The Florida Marlins went through a rebuilding period after the 2005 season. They traded away players like Mike Lowell, Josh Beckett, Luis Castillo, Paul Lo Duca, Juan Pierre and Carlos Delgado. Through those trades, they acquired young talent like Hanley Ramirez, Anibal Sanchez, Ricky Nolasco and Mike Jacobs. This wasn’t the first fire sale by the Marlins, but it was a little different from the rest because of what they kept.
The two players the Marlins were building around were Miguel Cabrera and Dontrelle Willis. The latter started the next two Opening Days for the Marlins and Cabrera went on to hit .339 and .320 the next two seasons and averaged 30 home runs and 117 RBIs.
The young nucleus for the Marlins was starting to take place with Ramirez, Dan Uggla, Josh Willingham and Jacobs providing big power numbers. The team then shopped Cabrera and Willis together knowing that they couldn’t afford them any longer and keep those young players. They fielded reported offers from teams including the Los Angeles Dodgers and Los Angeles Angels of Anaheim before making a swap with the Detroit Tigers.
The Tigers sent top outfield prospect Cameron Maybin, top pitching prospect Andrew Miller as well as catcher Mike Rabelo and pitchers Burke Badenhop, Dallas Trahern and Eugenio De La Cruz. Trahern never made it to the majors and both Rabelo and De La Cruz had very short stints with the Marlins. Maybin and Miller both had their ups and downs before being traded. Maybin was sent to the San Diego Padres after playing in just parts of three seasons and never playing more than 82 games in one year. Miller also played in just parts of three seasons and never made more than 20 starts in any of them before being trade to the Boston Red Sox.
The most productive player the Marlins got in the trade was Badenhop. He came up as a starter in 2008, but was a more reliable reliever in his time with the Fish. He finished his four seasons with a 13-15 record and pitched in 151 games including 10 starts and two saves.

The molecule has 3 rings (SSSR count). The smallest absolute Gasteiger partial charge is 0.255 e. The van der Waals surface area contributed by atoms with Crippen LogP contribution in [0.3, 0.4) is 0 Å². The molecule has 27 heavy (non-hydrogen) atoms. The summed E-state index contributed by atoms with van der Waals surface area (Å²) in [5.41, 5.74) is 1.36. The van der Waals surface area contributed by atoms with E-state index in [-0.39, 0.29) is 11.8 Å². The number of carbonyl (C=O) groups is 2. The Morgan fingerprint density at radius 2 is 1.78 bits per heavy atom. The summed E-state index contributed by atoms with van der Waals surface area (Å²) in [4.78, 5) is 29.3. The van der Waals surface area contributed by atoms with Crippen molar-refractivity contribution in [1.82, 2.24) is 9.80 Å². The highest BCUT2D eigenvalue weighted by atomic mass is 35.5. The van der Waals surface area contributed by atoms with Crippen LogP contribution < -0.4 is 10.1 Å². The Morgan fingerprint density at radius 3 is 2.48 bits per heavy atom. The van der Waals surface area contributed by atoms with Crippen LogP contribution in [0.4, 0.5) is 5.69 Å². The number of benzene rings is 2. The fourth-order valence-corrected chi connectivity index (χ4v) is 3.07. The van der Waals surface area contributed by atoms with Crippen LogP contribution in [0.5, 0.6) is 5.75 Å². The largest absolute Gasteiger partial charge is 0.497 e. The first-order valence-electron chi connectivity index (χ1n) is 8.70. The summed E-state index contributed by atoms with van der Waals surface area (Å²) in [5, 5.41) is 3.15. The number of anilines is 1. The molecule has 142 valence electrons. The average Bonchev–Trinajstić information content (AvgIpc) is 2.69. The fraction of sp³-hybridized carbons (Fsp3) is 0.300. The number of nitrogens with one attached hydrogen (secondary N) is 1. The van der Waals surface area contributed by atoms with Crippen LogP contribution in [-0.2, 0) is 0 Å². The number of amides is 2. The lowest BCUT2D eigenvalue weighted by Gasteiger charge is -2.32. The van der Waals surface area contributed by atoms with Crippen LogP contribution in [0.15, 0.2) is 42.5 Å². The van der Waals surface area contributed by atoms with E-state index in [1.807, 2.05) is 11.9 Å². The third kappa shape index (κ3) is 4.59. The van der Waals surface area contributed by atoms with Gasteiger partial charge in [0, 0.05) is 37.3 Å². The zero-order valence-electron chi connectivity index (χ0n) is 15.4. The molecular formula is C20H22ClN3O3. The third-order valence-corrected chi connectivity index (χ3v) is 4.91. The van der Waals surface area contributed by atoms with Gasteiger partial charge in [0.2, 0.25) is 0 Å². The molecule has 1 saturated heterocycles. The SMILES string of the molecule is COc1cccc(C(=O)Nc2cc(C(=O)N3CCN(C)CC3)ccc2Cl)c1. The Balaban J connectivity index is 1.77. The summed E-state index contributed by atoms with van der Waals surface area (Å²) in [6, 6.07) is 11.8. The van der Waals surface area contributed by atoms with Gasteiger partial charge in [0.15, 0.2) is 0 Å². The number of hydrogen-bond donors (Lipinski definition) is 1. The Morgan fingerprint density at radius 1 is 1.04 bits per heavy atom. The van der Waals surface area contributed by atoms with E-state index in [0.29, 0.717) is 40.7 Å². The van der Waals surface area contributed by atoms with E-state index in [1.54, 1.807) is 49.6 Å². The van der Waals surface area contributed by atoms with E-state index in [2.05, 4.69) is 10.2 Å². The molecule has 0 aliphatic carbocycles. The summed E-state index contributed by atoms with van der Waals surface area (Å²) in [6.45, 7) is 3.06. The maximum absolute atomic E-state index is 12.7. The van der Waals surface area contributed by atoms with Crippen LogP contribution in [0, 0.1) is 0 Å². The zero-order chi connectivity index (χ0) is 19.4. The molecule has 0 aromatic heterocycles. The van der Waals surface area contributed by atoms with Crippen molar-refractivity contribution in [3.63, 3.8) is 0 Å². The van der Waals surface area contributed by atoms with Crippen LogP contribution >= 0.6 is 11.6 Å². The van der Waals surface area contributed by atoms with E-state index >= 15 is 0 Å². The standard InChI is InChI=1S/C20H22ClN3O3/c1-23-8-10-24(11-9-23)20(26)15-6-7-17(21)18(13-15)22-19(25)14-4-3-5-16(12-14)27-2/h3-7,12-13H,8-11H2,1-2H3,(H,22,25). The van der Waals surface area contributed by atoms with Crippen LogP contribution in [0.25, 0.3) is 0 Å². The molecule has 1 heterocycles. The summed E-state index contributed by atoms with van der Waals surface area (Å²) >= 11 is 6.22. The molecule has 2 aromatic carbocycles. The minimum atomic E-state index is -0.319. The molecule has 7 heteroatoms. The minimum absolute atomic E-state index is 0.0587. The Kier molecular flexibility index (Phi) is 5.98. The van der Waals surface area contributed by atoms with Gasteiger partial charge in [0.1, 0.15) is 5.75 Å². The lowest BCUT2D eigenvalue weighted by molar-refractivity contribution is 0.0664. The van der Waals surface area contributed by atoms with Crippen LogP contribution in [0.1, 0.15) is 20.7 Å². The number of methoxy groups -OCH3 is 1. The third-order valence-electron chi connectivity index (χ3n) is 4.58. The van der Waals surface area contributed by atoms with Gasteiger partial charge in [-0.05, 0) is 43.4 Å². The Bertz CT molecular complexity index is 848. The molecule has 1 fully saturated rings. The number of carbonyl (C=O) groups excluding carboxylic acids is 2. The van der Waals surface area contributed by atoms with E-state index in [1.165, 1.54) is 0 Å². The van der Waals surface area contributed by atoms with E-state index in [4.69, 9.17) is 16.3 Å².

The Tigers, on the other hand, acquired two proven Major League All-Stars in Cabrera and Willis. In his time with the Tigers, Willis went 2-8 with a 6.86 ERA in parts of three seasons before he was designated for assignment. Willis, who signed a three-year, $29 million deal with the Tigers just two weeks after the trade lost his release point and suffered from control issues. He played for the Cincinnati Reds in 2011 and bounced around organizations before retiring in 2013.
The biggest piece of the deal was Cabrera, who signed an eight-year, $153 million contract during the 2008 Spring Training. Since then, he has gone on to win two MVP awards and won the first American League Triple Crown since 1967 during his first MVP year in 2012. In his six seasons with Detroit, he has averaged 38 home runs and 123 RBIs. He has never played less than 148 games in a season and has hit at least .324 in every season except one.
When you evaluate this trade as far as talent sent and where the teams are now, it easy to see who the winner was. Detroit landed the best player in baseball and has been to the postseason the last three years. The Marlins don’t have any of those players on their roster and their record has dropped the last four years. They haven’t been to the postseason since 2003 and they lost 100 games in 2013. The Tigers won one of the most lopsided trades in baseball history.